Storytelling is the key to building a strong startup brand. Develop your story with these 6 steps.

People love a good story. But more importantly, people buy from a good story. As Ian Rowden, Chief Marketing Officer of Virgin, once said, “The best brands are built on great stories.” That’s why storytelling is the best way to strengthen your brand.

No matter your industry, a compelling story can make or break your ability to differentiate your startup from dozens of others. It’ll also power your marketing strategy.

Follow these steps to develop and refine yours.

Build your mission around your customer’s conflict.

This is the setting for your story. Every startup has a mission — why else launch it? Put that mission into the context of the lives of your customers.

For my company, our customers have just started their business, or they’ve begun trying to brand and market it. Though they’re highly skilled in their field, they may be new to marketing. They don’t always have time to market their business, and they’re not sure where to start.

That’s why LogoMix’s mission is to guide customers through the tools they need to market their business on a wide range of channels. We give them the no-frills basics required to get started.

Empathize with their emotions.

Be personal. Make it emotional. Get to the heart of their inner conflict. How do you connect with them? It’s the emotional touch that builds trust and understanding.

For us, our story touches on the fact that customers are excited about starting a business, but they feel uncertain about launching and promoting it. So we tell our story in a guiding and encouraging way.

We help business owners promote their business in a way that’s straightforward — addressing their challenges and uncertainty while encouraging the excitement of growing a business. We drive home our story of making things easy and friendly. People really see that when interacting with our brand. We know that because it comes up time and again in our online reviews.

Understand why your version of this story is different.

Sure, many competitors are all trying to provide products and services to alleviate the same challenge. So what makes your resolution to their conflict different? And why is that compelling?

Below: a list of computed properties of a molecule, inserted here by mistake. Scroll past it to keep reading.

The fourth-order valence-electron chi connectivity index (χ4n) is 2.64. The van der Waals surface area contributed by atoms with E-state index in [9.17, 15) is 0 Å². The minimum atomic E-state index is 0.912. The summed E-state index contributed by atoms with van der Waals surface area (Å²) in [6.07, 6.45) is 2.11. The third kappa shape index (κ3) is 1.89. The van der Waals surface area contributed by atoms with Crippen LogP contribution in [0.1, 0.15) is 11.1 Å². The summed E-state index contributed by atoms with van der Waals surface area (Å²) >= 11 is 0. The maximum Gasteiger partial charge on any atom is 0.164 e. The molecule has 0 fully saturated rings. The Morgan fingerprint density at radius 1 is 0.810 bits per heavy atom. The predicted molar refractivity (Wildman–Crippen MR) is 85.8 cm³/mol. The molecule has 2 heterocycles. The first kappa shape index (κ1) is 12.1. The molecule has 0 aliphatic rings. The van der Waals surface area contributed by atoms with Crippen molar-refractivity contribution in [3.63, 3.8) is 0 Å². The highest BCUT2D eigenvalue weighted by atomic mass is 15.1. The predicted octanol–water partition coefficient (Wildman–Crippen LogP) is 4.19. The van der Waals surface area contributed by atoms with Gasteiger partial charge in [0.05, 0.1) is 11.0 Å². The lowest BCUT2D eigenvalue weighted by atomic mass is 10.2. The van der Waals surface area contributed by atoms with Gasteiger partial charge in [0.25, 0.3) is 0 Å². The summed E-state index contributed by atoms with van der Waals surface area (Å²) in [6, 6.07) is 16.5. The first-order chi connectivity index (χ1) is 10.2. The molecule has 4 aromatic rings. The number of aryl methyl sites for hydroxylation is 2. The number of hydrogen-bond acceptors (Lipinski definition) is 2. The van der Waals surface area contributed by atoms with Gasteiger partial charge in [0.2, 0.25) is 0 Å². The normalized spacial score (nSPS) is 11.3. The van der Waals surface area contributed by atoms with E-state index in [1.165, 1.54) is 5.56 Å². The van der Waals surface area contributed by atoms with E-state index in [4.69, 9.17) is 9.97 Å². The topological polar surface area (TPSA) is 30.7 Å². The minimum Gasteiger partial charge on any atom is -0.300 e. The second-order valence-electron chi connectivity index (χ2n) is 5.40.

This differentiation can stem from:

  • Background: Why did you launch your startup?

  • Beginning: How did you found your company?

  • Process: How do you do things differently?

  • Product: What does it do that none else can?

For example, there are plenty of other small business branding and marketing tools out there. Our differentiation is that we started from nothing. Every one of our customers is in the exact same position we once were. And just like our startup and small business owner customers, we’re a small business. So we truly understand their challenges.

We show customers where we work and who we are, so they understand who they’re buying from. Part of our story is their story.

Use your story to spark action.

Action is the difference between creative writing and marketing. While your story must be authentic, the end goal of branding and marketing is to spark action — to make customers believe in you (and buy from you). That means you must tease them with the idea of a blissful world in which their conflict has been resolved.

With our customers, our platform means that they will no longer struggle to promote their business. They’ll have the materials they need to be set up for success. We’ve eased their difficulties, and they get to grow their business at the same time.

Simplify your story.

That means you must delete all that garbage jargon and simplify your story into a few quick sentences. No one will give your startup the time of day if you can’t communicate who you are and why you matter in a few seconds.

For us, we’ve whittled this down to something along the lines of “branding made easy.”

Tell the same story everywhere.

When it comes to your startup’s story, consistency is the key to success. On social media, in your ad campaigns, on your website, in your product briefs — your story must sound and feel the same.

To manage this, document your story in a few different standardized formats. That includes everything from a Tweet-length single sentence, to 250 words, to 500 words. These standard texts will help prevent a team member from going rogue with their own version.

Storytelling is the key to a successful startup brand. With a great story, you’ll connect with customers, employees, influencers, and investors alike.

The opinions expressed here by Inc.com columnists are their own, not those of Inc.com.
Feature Image Credit: Getty Images

By Craig Bloem

Craig Bloem is an accomplished entrepreneur and marketing authority. He’s the founder and CEO of LogoMix (FreeLogoServices.com), an online logo maker that serves more than 20 million small businesses… Full bio

Sourced from Inc.

 

Share

Leave a Reply

Be the First to Comment!

Notify of
avatar
wpDiscuz